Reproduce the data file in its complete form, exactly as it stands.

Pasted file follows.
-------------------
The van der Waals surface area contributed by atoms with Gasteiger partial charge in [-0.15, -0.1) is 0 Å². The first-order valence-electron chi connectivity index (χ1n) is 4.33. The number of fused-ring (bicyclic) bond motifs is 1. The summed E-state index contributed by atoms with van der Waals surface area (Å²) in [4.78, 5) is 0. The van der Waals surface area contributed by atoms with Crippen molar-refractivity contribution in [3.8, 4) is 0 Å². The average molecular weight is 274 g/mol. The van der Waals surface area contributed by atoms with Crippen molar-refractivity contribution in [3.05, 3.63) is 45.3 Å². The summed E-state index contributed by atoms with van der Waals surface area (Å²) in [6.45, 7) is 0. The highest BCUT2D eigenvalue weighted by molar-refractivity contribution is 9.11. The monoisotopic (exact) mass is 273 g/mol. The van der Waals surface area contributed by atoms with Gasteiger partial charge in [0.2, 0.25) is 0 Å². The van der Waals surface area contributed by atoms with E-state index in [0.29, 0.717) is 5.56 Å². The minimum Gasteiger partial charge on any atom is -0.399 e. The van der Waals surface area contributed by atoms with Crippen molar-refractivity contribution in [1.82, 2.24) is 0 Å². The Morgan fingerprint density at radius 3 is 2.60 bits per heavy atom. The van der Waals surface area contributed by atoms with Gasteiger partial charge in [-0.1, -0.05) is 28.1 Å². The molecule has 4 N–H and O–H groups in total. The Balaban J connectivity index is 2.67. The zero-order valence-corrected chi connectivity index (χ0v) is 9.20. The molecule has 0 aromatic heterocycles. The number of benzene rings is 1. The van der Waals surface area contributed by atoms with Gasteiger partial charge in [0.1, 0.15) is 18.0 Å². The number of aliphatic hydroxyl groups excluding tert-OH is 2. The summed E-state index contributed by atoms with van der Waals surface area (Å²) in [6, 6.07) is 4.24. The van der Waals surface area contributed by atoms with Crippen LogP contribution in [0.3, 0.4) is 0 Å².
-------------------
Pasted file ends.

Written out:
The van der Waals surface area contributed by atoms with Gasteiger partial charge in [-0.15, -0.1) is 0 Å². The first-order valence-electron chi connectivity index (χ1n) is 4.33. The number of fused-ring (bicyclic) bond motifs is 1. The summed E-state index contributed by atoms with van der Waals surface area (Å²) in [4.78, 5) is 0. The van der Waals surface area contributed by atoms with Crippen molar-refractivity contribution in [3.8, 4) is 0 Å². The average molecular weight is 274 g/mol. The van der Waals surface area contributed by atoms with Crippen molar-refractivity contribution in [3.05, 3.63) is 45.3 Å². The summed E-state index contributed by atoms with van der Waals surface area (Å²) in [6.45, 7) is 0. The highest BCUT2D eigenvalue weighted by molar-refractivity contribution is 9.11. The monoisotopic (exact) mass is 273 g/mol. The van der Waals surface area contributed by atoms with Gasteiger partial charge in [0.2, 0.25) is 0 Å². The van der Waals surface area contributed by atoms with E-state index in [0.29, 0.717) is 5.56 Å². The minimum Gasteiger partial charge on any atom is -0.399 e. The van der Waals surface area contributed by atoms with Crippen molar-refractivity contribution in [1.82, 2.24) is 0 Å². The Morgan fingerprint density at radius 3 is 2.60 bits per heavy atom. The van der Waals surface area contributed by atoms with Gasteiger partial charge in [-0.1, -0.05) is 28.1 Å². The molecule has 4 N–H and O–H groups in total. The Balaban J connectivity index is 2.67. The zero-order valence-corrected chi connectivity index (χ0v) is 9.20. The molecule has 0 aromatic heterocycles. The number of benzene rings is 1. The van der Waals surface area contributed by atoms with Gasteiger partial charge in [0.1, 0.15) is 18.0 Å². The number of aliphatic hydroxyl groups excluding tert-OH is 2. The summed E-state index contributed by atoms with van der Waals surface area (Å²) in [6, 6.07) is 4.24. The van der Waals surface area contributed by atoms with Crippen LogP contribution in [0.3, 0.4) is 0 Å².